More than 1,200 people enjoyed the annual Fourth of July pancake breakfast this weekend, and town leaders say they will ensure the tradition continues next year, despite there being no money for the event in this year's budget. That's the clear and correct decision.
The morning of July 4, with its Horribles Parade in the downtown and pancake breakfast, music and games in the Park, is one of those moments that helps keep Andover more than a bedroom community. There are only a few such events each year. Thousands gather to have a good time, talk with fellow residents and celebrate our country's declaration of independence. But this year, with the Department of Community Services saying it didn't have the money for breakfast entertainment, the town considered canceling its July 4 events, including the parade that dates back to the 1800s.
Given some of the benefits the town chooses to spend money on, it seems Andover ought to be able to find $3,000, without calling on residents to raise money and begin planning this event themselves. The event is open to all and is a patriotic, all-ages Andover staple.
Time to take out some take-homes
Selectmen Mary Lyman and Alex Vispoli deserve credit for tackling the issue of take-home cars and other vehicular perks for some town employees such as free gas, insurance and maintenance. They began studying these taxpayer-funded benefits before the economy collapsed and the public cry for change made this approach easier. But the outcome has followed a familiar road in Andover: there's been years of study leading to relatively minor changes.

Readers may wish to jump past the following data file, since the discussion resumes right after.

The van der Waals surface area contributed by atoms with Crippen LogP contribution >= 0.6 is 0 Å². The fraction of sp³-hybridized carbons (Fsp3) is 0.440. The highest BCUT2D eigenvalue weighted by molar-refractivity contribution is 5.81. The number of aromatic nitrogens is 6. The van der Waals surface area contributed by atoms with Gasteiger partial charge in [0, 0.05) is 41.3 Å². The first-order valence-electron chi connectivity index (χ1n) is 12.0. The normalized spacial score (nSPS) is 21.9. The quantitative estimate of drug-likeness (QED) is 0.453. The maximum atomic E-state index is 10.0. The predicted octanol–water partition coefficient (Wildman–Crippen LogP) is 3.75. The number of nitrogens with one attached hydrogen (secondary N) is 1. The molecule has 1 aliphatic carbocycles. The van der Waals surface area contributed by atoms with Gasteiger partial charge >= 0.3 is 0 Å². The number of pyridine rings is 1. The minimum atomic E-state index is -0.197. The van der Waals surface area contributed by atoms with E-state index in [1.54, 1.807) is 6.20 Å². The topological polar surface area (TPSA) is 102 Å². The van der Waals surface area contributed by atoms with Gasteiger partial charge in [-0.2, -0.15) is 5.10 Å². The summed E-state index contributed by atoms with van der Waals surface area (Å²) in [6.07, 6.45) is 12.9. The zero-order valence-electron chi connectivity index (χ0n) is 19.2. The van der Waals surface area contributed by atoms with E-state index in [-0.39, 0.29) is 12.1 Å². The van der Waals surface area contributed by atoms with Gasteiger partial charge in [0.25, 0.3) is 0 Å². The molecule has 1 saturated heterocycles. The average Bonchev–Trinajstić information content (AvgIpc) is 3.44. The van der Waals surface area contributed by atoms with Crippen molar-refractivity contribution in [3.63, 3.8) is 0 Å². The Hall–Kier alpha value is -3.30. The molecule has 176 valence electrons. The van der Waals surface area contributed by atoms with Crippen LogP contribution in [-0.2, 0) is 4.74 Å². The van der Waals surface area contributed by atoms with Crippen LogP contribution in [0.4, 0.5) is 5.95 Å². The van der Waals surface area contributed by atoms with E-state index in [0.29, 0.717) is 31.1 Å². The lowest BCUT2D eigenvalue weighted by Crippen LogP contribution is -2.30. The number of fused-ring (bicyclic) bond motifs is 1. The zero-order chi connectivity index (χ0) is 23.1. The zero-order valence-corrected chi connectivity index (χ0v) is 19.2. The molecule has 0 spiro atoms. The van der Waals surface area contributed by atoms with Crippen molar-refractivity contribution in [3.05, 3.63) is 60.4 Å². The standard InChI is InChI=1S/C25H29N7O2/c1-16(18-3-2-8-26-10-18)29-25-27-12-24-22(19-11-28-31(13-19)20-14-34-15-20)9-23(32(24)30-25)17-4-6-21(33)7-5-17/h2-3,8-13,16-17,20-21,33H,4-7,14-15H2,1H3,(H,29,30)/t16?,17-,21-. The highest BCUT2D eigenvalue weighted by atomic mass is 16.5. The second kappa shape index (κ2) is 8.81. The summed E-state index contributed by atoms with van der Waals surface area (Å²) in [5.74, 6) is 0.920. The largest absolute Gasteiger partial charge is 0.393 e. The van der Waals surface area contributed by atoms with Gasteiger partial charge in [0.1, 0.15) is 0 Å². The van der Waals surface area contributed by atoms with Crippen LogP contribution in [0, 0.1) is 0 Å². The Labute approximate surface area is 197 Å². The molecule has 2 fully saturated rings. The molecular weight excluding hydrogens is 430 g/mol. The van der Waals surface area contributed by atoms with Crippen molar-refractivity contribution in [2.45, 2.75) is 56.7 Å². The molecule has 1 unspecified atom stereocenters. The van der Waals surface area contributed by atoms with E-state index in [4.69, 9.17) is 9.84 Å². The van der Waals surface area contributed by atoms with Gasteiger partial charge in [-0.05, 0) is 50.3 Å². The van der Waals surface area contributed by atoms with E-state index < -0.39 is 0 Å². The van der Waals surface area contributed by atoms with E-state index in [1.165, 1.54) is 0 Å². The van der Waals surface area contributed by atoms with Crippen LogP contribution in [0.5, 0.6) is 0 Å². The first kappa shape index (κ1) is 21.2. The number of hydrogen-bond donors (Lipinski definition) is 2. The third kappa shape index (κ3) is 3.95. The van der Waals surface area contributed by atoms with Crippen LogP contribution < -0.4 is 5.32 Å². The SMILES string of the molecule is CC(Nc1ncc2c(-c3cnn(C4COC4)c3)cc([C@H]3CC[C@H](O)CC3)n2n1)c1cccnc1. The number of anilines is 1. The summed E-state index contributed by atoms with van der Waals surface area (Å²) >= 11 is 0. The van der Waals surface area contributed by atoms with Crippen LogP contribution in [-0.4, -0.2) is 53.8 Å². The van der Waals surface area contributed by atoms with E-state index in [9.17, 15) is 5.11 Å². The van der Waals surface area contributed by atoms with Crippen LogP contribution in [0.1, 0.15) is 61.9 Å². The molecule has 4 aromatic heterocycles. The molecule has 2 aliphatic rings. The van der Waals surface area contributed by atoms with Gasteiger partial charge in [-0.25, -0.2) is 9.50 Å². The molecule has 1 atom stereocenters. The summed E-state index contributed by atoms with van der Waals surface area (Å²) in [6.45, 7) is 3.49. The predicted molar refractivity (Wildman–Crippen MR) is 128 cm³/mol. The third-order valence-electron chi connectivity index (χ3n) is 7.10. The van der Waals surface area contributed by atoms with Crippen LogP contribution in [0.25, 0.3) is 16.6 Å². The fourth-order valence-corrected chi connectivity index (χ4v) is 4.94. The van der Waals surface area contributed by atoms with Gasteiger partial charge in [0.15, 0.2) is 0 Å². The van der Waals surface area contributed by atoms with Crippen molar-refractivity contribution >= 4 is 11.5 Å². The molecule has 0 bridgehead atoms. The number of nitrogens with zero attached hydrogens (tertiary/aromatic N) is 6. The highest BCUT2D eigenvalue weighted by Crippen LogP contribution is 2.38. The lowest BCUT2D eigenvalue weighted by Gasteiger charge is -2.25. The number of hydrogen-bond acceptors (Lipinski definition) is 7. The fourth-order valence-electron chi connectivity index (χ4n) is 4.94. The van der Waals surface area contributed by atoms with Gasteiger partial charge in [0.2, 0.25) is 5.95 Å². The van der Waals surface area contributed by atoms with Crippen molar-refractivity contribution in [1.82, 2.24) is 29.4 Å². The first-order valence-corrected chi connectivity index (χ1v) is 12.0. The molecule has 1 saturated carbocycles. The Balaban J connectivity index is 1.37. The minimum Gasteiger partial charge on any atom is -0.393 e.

Eight of the 14 employees still given take home vehicles made more than $100,000 in pay last year, so they clearly can afford to buy their own cars. The town study into the issue showed that Andover is more generous with vehicle perks than comparable towns. But the way it stands now, the only way the town will stop buying new vehicles every five to eight years for these 14 employees is if they retire or leave for another job. Even at the state level, legislators included current employees in some changes, realizing that if they only change the rules for new employees they will not right the teetering financial ship of government.
Given the nature of their jobs, some employees, such as public safety leaders, may deserve special vehicles. In the more than $130 million budget, the amount spent on vehicles isn't much, of course. Then again, it only costs about $3,000 to put on the Fourth of July pancake breakfast event, and, with that money missing from its annual budget, the Department of Community Services is looking for citizens to help raise cash to keep that popular community event going. A few less cars will pay for a lot more pancakes.